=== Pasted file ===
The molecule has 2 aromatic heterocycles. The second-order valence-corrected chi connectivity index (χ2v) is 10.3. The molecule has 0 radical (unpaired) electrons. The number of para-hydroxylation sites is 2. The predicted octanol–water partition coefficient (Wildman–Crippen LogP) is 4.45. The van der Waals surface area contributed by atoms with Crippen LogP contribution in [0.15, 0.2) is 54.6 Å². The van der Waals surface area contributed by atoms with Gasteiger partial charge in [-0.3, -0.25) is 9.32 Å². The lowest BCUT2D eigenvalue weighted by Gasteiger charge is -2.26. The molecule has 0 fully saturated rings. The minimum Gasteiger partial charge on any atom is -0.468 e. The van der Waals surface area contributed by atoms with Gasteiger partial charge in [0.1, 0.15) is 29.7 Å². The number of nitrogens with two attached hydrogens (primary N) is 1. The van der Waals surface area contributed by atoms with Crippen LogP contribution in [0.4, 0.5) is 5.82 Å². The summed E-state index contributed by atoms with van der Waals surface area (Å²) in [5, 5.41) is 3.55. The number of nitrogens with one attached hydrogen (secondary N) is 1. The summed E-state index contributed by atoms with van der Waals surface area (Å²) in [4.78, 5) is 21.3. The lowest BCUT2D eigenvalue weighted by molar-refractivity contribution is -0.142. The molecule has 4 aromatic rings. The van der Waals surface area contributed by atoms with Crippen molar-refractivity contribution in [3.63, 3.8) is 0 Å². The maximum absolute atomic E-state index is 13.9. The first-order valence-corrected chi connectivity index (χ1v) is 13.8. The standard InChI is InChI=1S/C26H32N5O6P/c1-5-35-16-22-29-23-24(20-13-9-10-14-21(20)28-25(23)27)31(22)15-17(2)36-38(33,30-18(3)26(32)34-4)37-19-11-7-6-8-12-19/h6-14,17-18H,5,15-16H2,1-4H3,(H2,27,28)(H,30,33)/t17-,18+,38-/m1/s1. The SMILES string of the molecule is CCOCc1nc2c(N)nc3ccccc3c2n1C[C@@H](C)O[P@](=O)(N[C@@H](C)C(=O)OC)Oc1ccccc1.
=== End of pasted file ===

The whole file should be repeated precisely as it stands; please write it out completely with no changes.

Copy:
The molecule has 2 aromatic heterocycles. The second-order valence-corrected chi connectivity index (χ2v) is 10.3. The molecule has 0 radical (unpaired) electrons. The number of para-hydroxylation sites is 2. The predicted octanol–water partition coefficient (Wildman–Crippen LogP) is 4.45. The van der Waals surface area contributed by atoms with Crippen LogP contribution in [0.15, 0.2) is 54.6 Å². The van der Waals surface area contributed by atoms with Gasteiger partial charge in [-0.3, -0.25) is 9.32 Å². The lowest BCUT2D eigenvalue weighted by Gasteiger charge is -2.26. The molecule has 0 fully saturated rings. The minimum Gasteiger partial charge on any atom is -0.468 e. The van der Waals surface area contributed by atoms with Gasteiger partial charge in [0.1, 0.15) is 29.7 Å². The number of nitrogens with two attached hydrogens (primary N) is 1. The van der Waals surface area contributed by atoms with Crippen LogP contribution in [0.4, 0.5) is 5.82 Å². The summed E-state index contributed by atoms with van der Waals surface area (Å²) in [5, 5.41) is 3.55. The number of nitrogens with one attached hydrogen (secondary N) is 1. The summed E-state index contributed by atoms with van der Waals surface area (Å²) in [4.78, 5) is 21.3. The lowest BCUT2D eigenvalue weighted by molar-refractivity contribution is -0.142. The molecule has 4 aromatic rings. The van der Waals surface area contributed by atoms with Crippen molar-refractivity contribution in [3.63, 3.8) is 0 Å². The maximum absolute atomic E-state index is 13.9. The first-order valence-corrected chi connectivity index (χ1v) is 13.8. The standard InChI is InChI=1S/C26H32N5O6P/c1-5-35-16-22-29-23-24(20-13-9-10-14-21(20)28-25(23)27)31(22)15-17(2)36-38(33,30-18(3)26(32)34-4)37-19-11-7-6-8-12-19/h6-14,17-18H,5,15-16H2,1-4H3,(H2,27,28)(H,30,33)/t17-,18+,38-/m1/s1. The SMILES string of the molecule is CCOCc1nc2c(N)nc3ccccc3c2n1C[C@@H](C)O[P@](=O)(N[C@@H](C)C(=O)OC)Oc1ccccc1.